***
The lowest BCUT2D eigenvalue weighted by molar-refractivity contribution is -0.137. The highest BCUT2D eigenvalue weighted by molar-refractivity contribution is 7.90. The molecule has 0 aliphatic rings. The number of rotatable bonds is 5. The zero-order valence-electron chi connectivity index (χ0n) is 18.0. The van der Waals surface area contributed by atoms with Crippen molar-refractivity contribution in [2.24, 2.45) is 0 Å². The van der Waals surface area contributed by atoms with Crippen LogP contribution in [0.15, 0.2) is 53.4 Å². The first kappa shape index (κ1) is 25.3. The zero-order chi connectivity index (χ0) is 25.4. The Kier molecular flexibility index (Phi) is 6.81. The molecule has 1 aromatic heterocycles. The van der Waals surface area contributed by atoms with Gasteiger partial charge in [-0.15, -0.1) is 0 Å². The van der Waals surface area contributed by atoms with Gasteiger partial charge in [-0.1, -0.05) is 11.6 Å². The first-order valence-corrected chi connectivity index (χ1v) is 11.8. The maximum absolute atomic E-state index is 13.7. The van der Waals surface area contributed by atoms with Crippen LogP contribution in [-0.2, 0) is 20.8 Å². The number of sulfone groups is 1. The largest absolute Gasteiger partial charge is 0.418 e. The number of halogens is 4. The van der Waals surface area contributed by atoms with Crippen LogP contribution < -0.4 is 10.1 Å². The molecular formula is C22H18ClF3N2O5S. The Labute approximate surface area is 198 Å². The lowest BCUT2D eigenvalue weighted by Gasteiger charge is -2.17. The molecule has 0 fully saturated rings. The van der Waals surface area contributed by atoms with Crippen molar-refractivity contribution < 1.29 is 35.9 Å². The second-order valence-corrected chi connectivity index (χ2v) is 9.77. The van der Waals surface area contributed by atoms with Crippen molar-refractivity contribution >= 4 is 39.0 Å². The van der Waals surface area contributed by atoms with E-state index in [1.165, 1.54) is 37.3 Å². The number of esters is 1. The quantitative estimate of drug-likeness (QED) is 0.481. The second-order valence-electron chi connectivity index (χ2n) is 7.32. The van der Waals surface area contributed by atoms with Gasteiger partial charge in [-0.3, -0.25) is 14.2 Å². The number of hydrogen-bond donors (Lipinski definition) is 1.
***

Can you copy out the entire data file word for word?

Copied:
The lowest BCUT2D eigenvalue weighted by molar-refractivity contribution is -0.137. The highest BCUT2D eigenvalue weighted by molar-refractivity contribution is 7.90. The molecule has 0 aliphatic rings. The number of rotatable bonds is 5. The zero-order valence-electron chi connectivity index (χ0n) is 18.0. The van der Waals surface area contributed by atoms with Crippen molar-refractivity contribution in [2.24, 2.45) is 0 Å². The van der Waals surface area contributed by atoms with Crippen LogP contribution in [0.15, 0.2) is 53.4 Å². The first kappa shape index (κ1) is 25.3. The zero-order chi connectivity index (χ0) is 25.4. The Kier molecular flexibility index (Phi) is 6.81. The molecule has 1 aromatic heterocycles. The van der Waals surface area contributed by atoms with Gasteiger partial charge in [-0.15, -0.1) is 0 Å². The van der Waals surface area contributed by atoms with Gasteiger partial charge in [-0.1, -0.05) is 11.6 Å². The first-order valence-corrected chi connectivity index (χ1v) is 11.8. The maximum absolute atomic E-state index is 13.7. The van der Waals surface area contributed by atoms with Crippen LogP contribution in [-0.2, 0) is 20.8 Å². The number of sulfone groups is 1. The largest absolute Gasteiger partial charge is 0.418 e. The number of halogens is 4. The van der Waals surface area contributed by atoms with Crippen LogP contribution < -0.4 is 10.1 Å². The molecular formula is C22H18ClF3N2O5S. The Labute approximate surface area is 198 Å². The lowest BCUT2D eigenvalue weighted by Gasteiger charge is -2.17. The molecule has 0 fully saturated rings. The van der Waals surface area contributed by atoms with Crippen molar-refractivity contribution < 1.29 is 35.9 Å². The second-order valence-corrected chi connectivity index (χ2v) is 9.77. The van der Waals surface area contributed by atoms with Crippen molar-refractivity contribution >= 4 is 39.0 Å². The van der Waals surface area contributed by atoms with E-state index in [1.165, 1.54) is 37.3 Å². The number of esters is 1. The quantitative estimate of drug-likeness (QED) is 0.481. The second-order valence-electron chi connectivity index (χ2n) is 7.32. The van der Waals surface area contributed by atoms with Gasteiger partial charge in [-0.3, -0.25) is 14.2 Å². The number of hydrogen-bond donors (Lipinski definition) is 1.